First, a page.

Articles

Sign reading "Duh!" When the Code Is Too Obvious to Check

How many times does something seem too obvious to check? Most of the time this normal human response is a handy shortcut. Your brain tries to save you time—but you can’t always trust it. If your code malfunctions, each of those "too obvious to check" thoughts will bias your thinking about what caused the malfunction. We have to commit up front, before our thinking crystalizes, that the code will have to prove to us that it is correct.

Steve Poling's picture Steve Poling
Car steering wheel photo by Nicolai Berntsen A Case for Test-First Development

You may feel you don't have time to write unit tests, but you really don't have time not to. Steve Poling makes the case that writing tests first not only will yield better code, but will help you get that code working right sooner. Here's how using a test-first approach changes your thinking about coding, lets you see mistakes immediately, and helps you create more testable code.

Steve Poling's picture Steve Poling
Question mark cursor Critical Questions to Ask When Choosing a Third-Party API

This article exposes the risks and hidden costs involved in the seemingly innocent decision of which third-party APIs to use to gather and report data, offload critical functionality, and save implementation time. It addresses some typical reasons the decision-making process over third-party use is overlooked, as well as how to make good choices confidently and consistently.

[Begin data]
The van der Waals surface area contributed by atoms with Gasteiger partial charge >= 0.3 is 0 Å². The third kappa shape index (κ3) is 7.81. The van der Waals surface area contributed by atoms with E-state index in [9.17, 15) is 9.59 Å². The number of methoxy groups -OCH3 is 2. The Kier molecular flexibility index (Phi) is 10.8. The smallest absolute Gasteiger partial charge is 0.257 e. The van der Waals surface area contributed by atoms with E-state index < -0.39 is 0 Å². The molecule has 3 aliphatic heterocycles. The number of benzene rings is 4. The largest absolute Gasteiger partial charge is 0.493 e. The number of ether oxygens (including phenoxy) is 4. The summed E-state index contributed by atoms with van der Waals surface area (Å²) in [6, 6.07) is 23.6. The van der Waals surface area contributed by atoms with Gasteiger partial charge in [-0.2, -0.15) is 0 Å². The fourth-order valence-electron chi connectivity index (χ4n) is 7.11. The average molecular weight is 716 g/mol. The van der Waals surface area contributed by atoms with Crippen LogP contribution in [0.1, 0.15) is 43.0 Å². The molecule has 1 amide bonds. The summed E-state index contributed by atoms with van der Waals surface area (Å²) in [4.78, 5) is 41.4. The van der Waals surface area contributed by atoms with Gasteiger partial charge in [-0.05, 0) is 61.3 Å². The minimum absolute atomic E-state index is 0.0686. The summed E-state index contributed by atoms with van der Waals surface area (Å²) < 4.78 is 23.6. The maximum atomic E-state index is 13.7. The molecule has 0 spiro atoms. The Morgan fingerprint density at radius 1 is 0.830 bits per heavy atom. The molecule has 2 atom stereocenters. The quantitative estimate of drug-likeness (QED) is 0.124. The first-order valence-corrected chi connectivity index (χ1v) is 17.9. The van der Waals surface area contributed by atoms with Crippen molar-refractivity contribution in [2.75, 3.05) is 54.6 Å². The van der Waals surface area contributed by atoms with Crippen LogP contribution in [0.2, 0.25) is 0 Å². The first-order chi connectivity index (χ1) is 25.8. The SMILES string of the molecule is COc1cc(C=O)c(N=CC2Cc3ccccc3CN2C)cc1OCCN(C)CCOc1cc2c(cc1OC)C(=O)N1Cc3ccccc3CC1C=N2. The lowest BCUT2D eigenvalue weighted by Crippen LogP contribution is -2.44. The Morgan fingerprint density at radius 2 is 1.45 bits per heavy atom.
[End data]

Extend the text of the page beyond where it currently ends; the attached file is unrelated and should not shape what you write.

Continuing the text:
Paul Bruce's picture Paul Bruce
Thinking Critically about Software Development BSC West 2015 Keynote: Better Thinking for Better Software: Thinking Critically about Software Development

Software developer Laurent Bossavit delivered the second keynote presentation, about why we need to think more critically about software development. He began his presentation by saying his intention was to make you question what you know—or what you think you know.

Beth Romanik's picture Beth Romanik
DevOps off the Rails Has DevOps Gone Off the Rails?

DevOps is evolving with some potentially very harmful choices embedded in it. Among these are poor adoption of sound computer science, little thought to the maintainability of DevOps code, and choices of tools based solely on productivity without concern for maintainability. Will this cause DevOps to fail to live up to its potential?

Clifford Berg's picture Clifford Berg
photo from pair programming sessions Pair Programming in the Clink

In this personal experience story, Daryl Kulak relates the day he spent behind bars. He was there to participate in a program that pairs prisoners with software developers “from the outside” to explore the art and science of agile software development. “It’s like a code retreat,” Kulak notes, “except it’s inside a prison.”

Daryl  Kulak's picture Daryl Kulak
Ping-Pong Programming: Enhance Your TDD and Pair Programming Practices

Team player Dave Hoover wants to share a software development practice he enjoys. It emerged from the practices of extreme programming as a competitive yet simultaneously collaborative practice. Dave has found that this practice promotes the flow of knowledge between software developers better than any other practice he has experienced. As you might have guessed from the title of this week's column, this practice is called ping-pong programming, or P3 for short.

Dave Hoover

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